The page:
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Int. J. Mol. Sci. 2013, 14(3), 6223-6240;

Gold-Coated Iron Composite Nanospheres Targeted the Detection of Escherichia coli

Department of Analytical Chemistry, Faculty of Pharmacy, Gazi University, Etiler, Ankara 06330, Turkey
Science Teaching Programme, Faculty of Education, Gazi University, Besevler, Ankara 06330, Turkey
Department of Biology, Faculty of Science, Gazi University, Besevler, Ankara 06330, Turkey
Department of Food Engineering, Hacettepe University, Beytepe, Ankara 06530, Turkey
Institut des Molécules et Matériaux du Mans IMMM, LUNAM Université, Université du Maine, UMR CNRS 6283 F–72085 Le Mans 9, France
Department of Engineering Physics, Faculty of Engineering, Ankara University, Besevler, Ankara 06100, Turkey
These authors contributed equally to this work.
Author to whom correspondence should be addressed.
Received: 28 November 2012 / Revised: 28 February 2013 / Accepted: 28 February 2013 / Published: 18 March 2013
(This article belongs to the Special Issue Magnetic Nanoparticles 2013)
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We report the preparation and characterization of spherical core-shell structured Fe3O4–Au magnetic nanoparticles, modified with two component self-assembled monolayers (SAMs) consisting of 3–mercaptophenylboronic acid (3–MBA) and 1–decanethiol (1–DT). The rapid and room temperature synthesis of magnetic nanoparticles was achieved using the hydroxylamine reduction of HAuCl4 on the surface of ethylenediaminetetraacetic acid (EDTA)-immobilized iron (magnetite Fe3O4) nanoparticles in the presence of an aqueous solution of hexadecyltrimetylammonium bromide (CTAB) as a dispersant. The reduction of gold on the surface of Fe3O4 nanoparticles exhibits a uniform, highly stable, and narrow particle size distribution of Fe3O4–Au nanoparticles with an average diameter of 9 ± 2 nm. The saturation magnetization value for the resulting nanoparticles was found to be 15 emu/g at 298 K. Subsequent surface modification with SAMs against glucoside moieties on the surface of bacteria provided effective magnetic separation. Comparison of the bacteria capturing efficiency, by means of different molecular recognition agents 3–MBA, 1–DT and the mixed monolayer of 3–MBA and 1–DT was presented. The best capturing efficiency of E. coli was achieved with the mixed monolayer of 3–MBA and 1–DT-modified nanoparticles. Molecular specificity and selectivity were also demonstrated by comparing the surface-enhanced Raman scattering (SERS) spectrum of E. coli-nanoparticle conjugates with bacterial growth media. View Full-Text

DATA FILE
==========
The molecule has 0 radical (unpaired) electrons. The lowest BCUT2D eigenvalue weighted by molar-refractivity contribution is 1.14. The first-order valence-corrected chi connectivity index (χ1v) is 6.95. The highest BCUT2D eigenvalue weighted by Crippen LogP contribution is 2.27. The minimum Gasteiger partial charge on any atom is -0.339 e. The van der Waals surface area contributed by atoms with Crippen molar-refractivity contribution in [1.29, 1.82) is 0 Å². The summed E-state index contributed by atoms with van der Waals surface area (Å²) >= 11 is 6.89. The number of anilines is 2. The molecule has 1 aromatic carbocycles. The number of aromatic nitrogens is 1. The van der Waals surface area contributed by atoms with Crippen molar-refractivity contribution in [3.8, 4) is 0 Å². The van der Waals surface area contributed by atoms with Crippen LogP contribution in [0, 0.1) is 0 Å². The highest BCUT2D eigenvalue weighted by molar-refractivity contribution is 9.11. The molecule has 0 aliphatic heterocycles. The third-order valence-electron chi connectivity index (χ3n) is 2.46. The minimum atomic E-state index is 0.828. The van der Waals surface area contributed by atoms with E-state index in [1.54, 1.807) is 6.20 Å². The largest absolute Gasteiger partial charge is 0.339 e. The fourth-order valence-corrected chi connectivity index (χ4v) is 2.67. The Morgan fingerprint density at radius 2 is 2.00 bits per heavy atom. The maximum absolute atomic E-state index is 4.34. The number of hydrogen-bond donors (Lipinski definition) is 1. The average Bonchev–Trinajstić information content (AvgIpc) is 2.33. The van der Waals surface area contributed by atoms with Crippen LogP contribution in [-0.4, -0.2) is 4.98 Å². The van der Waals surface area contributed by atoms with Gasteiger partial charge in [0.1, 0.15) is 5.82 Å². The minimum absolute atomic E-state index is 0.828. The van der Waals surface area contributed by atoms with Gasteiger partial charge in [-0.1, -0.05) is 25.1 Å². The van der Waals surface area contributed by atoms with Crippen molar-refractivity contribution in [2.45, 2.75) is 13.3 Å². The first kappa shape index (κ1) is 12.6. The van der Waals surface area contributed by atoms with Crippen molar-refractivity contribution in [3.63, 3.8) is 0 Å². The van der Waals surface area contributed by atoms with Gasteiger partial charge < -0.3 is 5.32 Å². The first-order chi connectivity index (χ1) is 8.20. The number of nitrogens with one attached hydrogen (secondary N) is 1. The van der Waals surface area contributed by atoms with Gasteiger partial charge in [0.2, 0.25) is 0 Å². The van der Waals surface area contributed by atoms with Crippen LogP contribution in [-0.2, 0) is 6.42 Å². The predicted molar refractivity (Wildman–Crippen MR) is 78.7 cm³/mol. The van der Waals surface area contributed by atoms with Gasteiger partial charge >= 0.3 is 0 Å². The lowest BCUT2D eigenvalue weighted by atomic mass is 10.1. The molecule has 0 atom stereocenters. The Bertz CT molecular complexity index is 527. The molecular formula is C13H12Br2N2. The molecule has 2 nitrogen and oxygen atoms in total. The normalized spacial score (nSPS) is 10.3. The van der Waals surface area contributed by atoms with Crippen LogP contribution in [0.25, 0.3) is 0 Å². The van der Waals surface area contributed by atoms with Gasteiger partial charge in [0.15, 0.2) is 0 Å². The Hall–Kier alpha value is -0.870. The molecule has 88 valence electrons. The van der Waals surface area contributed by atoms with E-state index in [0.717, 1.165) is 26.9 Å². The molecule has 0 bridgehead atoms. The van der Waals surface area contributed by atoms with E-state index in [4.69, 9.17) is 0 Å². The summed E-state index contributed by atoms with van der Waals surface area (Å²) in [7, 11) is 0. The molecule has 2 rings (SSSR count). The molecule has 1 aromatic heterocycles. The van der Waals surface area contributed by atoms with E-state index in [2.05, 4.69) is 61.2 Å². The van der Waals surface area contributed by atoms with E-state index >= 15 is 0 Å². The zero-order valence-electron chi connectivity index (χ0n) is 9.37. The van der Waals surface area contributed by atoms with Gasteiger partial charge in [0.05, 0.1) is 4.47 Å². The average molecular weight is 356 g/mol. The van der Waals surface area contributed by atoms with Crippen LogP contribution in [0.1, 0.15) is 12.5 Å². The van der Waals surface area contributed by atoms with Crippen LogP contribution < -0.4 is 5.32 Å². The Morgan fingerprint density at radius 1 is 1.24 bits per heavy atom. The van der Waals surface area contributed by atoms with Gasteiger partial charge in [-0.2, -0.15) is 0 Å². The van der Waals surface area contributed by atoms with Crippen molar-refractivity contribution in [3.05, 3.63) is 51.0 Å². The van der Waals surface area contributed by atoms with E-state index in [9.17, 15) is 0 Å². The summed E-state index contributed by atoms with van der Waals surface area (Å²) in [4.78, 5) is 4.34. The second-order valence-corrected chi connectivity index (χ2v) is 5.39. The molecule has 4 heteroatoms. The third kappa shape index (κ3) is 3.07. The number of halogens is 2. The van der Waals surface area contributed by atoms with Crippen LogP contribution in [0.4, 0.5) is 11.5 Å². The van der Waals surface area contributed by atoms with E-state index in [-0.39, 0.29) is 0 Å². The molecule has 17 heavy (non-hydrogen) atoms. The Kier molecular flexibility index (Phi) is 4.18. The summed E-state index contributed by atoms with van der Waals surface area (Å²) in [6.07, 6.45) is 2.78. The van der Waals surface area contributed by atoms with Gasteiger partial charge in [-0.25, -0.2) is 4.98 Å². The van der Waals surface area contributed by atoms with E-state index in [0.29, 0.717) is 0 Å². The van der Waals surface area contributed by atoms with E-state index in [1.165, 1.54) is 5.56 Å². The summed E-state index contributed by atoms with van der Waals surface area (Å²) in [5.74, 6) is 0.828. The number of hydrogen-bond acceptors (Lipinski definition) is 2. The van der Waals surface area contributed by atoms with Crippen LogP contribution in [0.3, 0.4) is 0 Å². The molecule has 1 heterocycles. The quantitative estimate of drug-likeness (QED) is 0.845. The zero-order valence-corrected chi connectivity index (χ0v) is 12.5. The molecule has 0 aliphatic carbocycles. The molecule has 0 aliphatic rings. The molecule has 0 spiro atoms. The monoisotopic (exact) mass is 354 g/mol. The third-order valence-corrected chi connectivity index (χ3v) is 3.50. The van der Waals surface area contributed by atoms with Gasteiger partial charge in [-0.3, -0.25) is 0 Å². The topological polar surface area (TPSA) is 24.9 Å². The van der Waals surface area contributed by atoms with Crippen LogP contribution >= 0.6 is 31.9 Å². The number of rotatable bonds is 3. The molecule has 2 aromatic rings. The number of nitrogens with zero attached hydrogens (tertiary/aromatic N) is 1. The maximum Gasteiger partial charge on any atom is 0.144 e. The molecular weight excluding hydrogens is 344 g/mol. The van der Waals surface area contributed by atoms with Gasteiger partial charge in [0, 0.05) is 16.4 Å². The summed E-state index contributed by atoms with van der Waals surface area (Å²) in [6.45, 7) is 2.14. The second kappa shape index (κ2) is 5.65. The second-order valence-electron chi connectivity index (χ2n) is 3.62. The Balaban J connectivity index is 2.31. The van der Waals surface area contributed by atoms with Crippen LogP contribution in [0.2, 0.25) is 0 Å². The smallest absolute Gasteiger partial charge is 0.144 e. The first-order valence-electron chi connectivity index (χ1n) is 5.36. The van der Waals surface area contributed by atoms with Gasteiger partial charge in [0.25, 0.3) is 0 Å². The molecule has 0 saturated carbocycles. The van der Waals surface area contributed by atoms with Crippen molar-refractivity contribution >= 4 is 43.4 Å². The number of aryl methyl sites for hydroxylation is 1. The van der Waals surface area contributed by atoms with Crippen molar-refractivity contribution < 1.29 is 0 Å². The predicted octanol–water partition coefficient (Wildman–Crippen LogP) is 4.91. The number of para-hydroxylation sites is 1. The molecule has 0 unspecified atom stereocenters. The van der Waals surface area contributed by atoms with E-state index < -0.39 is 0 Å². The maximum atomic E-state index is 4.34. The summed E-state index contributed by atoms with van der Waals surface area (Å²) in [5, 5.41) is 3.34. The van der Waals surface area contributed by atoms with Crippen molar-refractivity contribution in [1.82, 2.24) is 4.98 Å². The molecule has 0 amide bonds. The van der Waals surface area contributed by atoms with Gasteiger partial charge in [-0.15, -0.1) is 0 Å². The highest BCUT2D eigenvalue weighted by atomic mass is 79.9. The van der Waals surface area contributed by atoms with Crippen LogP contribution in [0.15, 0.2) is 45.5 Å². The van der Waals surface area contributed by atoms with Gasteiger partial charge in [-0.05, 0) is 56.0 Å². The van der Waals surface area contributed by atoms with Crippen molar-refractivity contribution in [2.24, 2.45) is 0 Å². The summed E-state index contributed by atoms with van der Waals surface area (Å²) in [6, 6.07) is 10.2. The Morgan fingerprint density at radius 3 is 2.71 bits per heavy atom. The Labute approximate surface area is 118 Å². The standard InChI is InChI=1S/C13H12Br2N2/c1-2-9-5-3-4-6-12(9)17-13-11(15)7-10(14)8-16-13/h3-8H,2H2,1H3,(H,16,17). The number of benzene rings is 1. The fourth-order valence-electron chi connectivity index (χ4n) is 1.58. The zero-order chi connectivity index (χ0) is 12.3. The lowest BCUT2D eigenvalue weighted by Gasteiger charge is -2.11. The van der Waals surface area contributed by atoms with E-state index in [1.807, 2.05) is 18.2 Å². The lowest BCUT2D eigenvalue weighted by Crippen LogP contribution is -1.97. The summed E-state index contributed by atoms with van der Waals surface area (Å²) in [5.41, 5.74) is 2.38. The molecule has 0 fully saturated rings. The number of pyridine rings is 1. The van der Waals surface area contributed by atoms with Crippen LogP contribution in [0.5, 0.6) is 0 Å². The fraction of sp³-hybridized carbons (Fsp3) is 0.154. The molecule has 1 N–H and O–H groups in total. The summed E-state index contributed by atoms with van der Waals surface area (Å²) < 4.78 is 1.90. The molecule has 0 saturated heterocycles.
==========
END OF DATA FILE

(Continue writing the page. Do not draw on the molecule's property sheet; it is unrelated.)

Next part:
Keywords: magnetic gold nanoparticle; SERS; immunomagnetic separation; E. coli; surface functionalisation of particles magnetic gold nanoparticle; SERS; immunomagnetic separation; E. coli; surface functionalisation of particles
This is an open access article distributed under the Creative Commons Attribution License (CC BY 3.0).

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Tamer, U.; Cetin, D.; Suludere, Z.; Boyaci, I.H.; Temiz, H.T.; Yegenoglu, H.; Daniel, P.; Dinçer, İ.; Elerman, Y. Gold-Coated Iron Composite Nanospheres Targeted the Detection of Escherichia coli. Int. J. Mol. Sci. 2013, 14, 6223-6240.

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